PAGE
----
The ‘Gale Comes of Age


In The Pink by Sean Burns, November 2018 | Link



I began my research into Birmingham's queer scene through the archives at the Library of Birmingham; boxes filled with gay publications, badges of sexual resistance and architectural plans for spaces which would never be. Two cardboard boxes relate to The Nightingale Club, which formed out of a Moseley house in 1969, celebrates its 50th birthday this coming May.

Spaces such as ‘Gales can so often seem ahistorical; it is a fixture within the city's queer community and many of us have grown all too familiar with its three floors. However, the club's history is a long and resilient one born out of gay-only nights in the city's straight establishments - where drink prices were hiked up for the occasion - and role-playing communities which provided distance from the realities of stigmatisation.

The ‘Gale first operated out of the Queen Victoria Club in Victoria Square before moving to a derelict Indian restaurant – from which the name ‘Nightingales’ was taken – at Number 50, Camp Hill. After the building and surrounding area was bulldozed due to a road-widening scheme, the association took over a football social club on Witton Lane, Aston from 1975 to 1981. However, the gays who occupied the establishment did not erase its patriarchal remnants; women picketed for membership to be extended to them but were not allowed to enter the club until the early 1990s unless accompanied by a member. A lack of integration disregarded the crucial role that queer solidarity played in overcoming the impending AIDS crisis and its accompanying anti-queer rhetoric.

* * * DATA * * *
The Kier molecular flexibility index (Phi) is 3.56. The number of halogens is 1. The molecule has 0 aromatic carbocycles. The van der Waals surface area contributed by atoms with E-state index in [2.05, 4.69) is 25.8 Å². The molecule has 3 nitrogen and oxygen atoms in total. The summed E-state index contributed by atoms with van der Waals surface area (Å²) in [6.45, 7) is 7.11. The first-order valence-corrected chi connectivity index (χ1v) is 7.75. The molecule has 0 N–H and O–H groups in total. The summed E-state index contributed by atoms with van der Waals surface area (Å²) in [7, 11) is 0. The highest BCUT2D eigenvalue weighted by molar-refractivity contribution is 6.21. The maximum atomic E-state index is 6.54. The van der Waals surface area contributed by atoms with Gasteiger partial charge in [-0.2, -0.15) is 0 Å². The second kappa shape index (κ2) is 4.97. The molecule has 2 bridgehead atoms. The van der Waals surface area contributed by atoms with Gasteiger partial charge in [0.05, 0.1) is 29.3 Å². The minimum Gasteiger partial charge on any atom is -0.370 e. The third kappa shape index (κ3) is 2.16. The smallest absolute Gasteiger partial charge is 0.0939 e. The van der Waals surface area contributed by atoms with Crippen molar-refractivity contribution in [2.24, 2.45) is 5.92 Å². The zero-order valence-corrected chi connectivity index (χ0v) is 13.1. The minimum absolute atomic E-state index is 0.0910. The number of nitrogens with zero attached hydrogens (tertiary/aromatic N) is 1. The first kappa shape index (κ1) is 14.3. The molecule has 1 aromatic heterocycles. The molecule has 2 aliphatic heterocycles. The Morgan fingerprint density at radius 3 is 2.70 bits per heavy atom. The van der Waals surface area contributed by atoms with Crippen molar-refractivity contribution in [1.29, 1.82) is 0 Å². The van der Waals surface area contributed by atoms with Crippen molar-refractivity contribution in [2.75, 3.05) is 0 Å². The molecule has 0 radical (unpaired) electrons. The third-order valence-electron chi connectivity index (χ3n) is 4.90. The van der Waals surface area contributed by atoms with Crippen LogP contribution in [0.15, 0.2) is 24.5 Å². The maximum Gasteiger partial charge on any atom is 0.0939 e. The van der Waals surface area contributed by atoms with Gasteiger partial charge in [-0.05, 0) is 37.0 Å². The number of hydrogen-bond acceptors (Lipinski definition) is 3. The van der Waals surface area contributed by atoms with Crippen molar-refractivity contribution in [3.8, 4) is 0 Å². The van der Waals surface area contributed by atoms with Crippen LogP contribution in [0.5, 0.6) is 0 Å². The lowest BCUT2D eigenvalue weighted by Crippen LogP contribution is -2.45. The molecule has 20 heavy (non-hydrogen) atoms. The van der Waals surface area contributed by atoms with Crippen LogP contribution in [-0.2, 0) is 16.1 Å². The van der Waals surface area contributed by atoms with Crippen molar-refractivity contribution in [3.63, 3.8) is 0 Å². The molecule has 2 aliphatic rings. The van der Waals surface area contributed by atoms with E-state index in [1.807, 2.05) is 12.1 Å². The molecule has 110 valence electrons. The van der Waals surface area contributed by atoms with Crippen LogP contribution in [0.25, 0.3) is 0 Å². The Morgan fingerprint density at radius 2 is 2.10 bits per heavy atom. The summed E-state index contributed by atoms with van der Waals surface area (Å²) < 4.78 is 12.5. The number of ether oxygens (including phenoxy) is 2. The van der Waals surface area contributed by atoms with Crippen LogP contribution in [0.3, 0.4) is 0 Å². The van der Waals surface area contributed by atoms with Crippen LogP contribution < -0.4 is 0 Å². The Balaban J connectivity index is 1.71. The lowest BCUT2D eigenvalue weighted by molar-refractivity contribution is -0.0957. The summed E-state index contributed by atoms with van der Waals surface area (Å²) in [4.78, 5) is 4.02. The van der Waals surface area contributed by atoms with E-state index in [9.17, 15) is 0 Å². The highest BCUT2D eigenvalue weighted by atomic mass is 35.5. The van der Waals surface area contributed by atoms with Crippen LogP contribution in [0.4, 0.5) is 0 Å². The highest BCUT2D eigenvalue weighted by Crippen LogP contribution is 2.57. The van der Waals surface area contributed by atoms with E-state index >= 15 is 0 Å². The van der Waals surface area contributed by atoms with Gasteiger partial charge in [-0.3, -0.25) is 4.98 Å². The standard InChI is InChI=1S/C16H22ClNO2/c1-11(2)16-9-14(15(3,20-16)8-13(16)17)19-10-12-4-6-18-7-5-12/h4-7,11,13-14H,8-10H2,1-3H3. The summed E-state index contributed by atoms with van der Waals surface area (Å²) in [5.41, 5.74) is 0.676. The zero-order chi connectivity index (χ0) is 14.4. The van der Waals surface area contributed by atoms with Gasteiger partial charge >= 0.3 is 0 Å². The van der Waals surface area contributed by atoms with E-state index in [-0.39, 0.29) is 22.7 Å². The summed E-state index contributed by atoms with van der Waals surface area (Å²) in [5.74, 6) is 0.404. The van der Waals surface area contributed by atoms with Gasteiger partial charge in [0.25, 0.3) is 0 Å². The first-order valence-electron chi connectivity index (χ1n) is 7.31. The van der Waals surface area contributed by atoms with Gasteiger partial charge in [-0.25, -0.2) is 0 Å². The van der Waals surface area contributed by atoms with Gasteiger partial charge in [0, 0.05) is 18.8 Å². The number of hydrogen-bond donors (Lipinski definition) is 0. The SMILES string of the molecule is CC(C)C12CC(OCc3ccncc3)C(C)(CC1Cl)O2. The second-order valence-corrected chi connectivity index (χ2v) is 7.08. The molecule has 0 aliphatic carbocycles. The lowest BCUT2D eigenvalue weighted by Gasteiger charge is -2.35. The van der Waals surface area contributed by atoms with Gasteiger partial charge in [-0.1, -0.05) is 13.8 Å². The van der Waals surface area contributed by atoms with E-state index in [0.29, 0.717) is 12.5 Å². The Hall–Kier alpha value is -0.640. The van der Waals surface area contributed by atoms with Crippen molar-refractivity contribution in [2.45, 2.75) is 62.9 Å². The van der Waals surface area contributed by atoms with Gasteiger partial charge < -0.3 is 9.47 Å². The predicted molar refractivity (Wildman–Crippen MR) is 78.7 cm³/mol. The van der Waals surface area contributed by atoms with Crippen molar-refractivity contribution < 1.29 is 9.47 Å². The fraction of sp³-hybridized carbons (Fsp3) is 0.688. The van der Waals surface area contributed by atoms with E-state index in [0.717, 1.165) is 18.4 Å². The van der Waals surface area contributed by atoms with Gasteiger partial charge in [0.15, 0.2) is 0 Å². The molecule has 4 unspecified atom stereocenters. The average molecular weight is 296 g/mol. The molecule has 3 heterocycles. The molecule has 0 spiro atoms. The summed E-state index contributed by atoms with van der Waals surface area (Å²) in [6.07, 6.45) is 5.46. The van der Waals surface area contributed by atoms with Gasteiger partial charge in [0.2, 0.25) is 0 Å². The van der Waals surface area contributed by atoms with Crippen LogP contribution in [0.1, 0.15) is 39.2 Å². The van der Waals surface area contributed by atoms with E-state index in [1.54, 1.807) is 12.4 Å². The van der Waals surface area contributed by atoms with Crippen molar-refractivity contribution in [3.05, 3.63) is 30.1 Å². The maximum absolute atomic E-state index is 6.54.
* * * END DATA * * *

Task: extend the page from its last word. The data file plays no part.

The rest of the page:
The focus of the ‘Gale was to allow its members to function outside the confines of marginalisation. Founded in the 1960s by Peter Scott-Fleeman and Laurie Williams, ‘The Royal Court of Campania’, was a members-only group and fictional country where all its inhabitants were gay; it was a space where queer individuals could co-exist without heterosexual nuisance. Honorary titles such as ‘Prince Regent’ and ‘Duke’ preceded the individual’s place of birth, and court members were presented with medallions and ribbons from the Rag Market, each bearing the country’s seal in a display of camp solidarity.

The club occupied another premises on Thorp Street in 1981 before moving to its current location in 1994. Endless meeting minutes display a back and forth between the club’s future, accompanied by architectural plans which outlined the potential of moving to The Institute on Digbeth High Street. While the proposal suggests that the establishment would be five-minutes from Hurst Street by car, it raises questions around the street’s functionality and how Birmingham’s queer nightlife could have been different today without the club’s proximity to nearby venues. Nightingales invites us to consider the city’s cross-generational queerness; a symbol of a community’s progression from secrecy to unrestrained mode of being.